Roger L. Simon

Why Did Dick Thornburgh Lie?

In the aftermath of the Rathergate Report, that is one of the things I am trying to figure out. To be clear, I am not talking about the bias issue. Although I assume CBS was biased (what news outlet isn’t?), legally there has to be a true smoking gun for proof beyond a reasonable doubt and there may not have been one here. But in the real world, nobody takes the lack of bias claim seriously anyway. It’s just silly. Sure, CBS is biased. So is Fox News and so am I. Onwards.

The lie that concerns me is the one that might actually have some public effect–that there was no proof that the National Guard documents were forgeries. It’s amazing Thornburgh and Boccardi could assert this with a straight face, considering their own expert–the only one they cite in their own appendix–says the exact opposite, just as every other reputable typography expert does without any of them being contradicted except in the most inept manner. And even those few paltry contradictions have failed completely and vanished from view. That the Bush guard documents are authentic is about as likely as a Vermeer being painted by blind monkeys–no, less likely. It’s beyond “reasonable doubt.” It’s no doubt (unless you believe some Vietnam era National Guard officer took a time machine forward to the days of Microsoft Word 7.0 to fill out the documents and then returned.)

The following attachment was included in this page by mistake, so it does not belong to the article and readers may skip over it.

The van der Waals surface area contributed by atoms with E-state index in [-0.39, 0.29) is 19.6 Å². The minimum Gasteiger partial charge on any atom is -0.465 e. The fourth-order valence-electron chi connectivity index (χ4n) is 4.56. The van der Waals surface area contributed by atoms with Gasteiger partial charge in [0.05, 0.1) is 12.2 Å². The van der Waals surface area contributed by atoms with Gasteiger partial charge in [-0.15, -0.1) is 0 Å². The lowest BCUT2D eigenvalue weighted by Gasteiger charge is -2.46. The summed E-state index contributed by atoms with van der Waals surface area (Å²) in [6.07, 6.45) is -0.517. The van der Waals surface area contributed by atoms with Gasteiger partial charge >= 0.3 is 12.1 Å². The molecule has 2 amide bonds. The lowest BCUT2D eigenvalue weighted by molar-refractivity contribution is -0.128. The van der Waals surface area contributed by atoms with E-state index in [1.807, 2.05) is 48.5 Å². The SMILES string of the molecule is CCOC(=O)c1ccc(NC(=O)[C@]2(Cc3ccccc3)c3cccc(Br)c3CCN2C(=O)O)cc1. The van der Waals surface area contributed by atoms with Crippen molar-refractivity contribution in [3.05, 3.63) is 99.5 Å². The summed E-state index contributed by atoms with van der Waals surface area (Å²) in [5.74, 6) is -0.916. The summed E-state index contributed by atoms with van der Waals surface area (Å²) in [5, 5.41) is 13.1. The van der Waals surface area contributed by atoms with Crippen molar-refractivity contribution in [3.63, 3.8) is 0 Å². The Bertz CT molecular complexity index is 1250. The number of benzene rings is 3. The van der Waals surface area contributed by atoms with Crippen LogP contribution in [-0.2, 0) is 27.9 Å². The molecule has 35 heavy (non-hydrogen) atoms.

And yet in this case lack of proof is being asserted by a former Attorney General of the United States. Why? It’s hard to imagine what was going through Thornburgh’s head. Is he such a Luddite he couldn’t comprehend the evidence, which most junior high school computer users would understand in one minute? Well, I suppose that’s possible – and maybe that’s why he was chosen. But if so that’s pretty pathetic. I’d like to think he was being bribed by someone at CBS, because it’s the only explanation that makes any rational sense.

UPDATE: Van Gordon Sauter, a blast from CBS’ past, blasts the present. (HT: Mark Moore)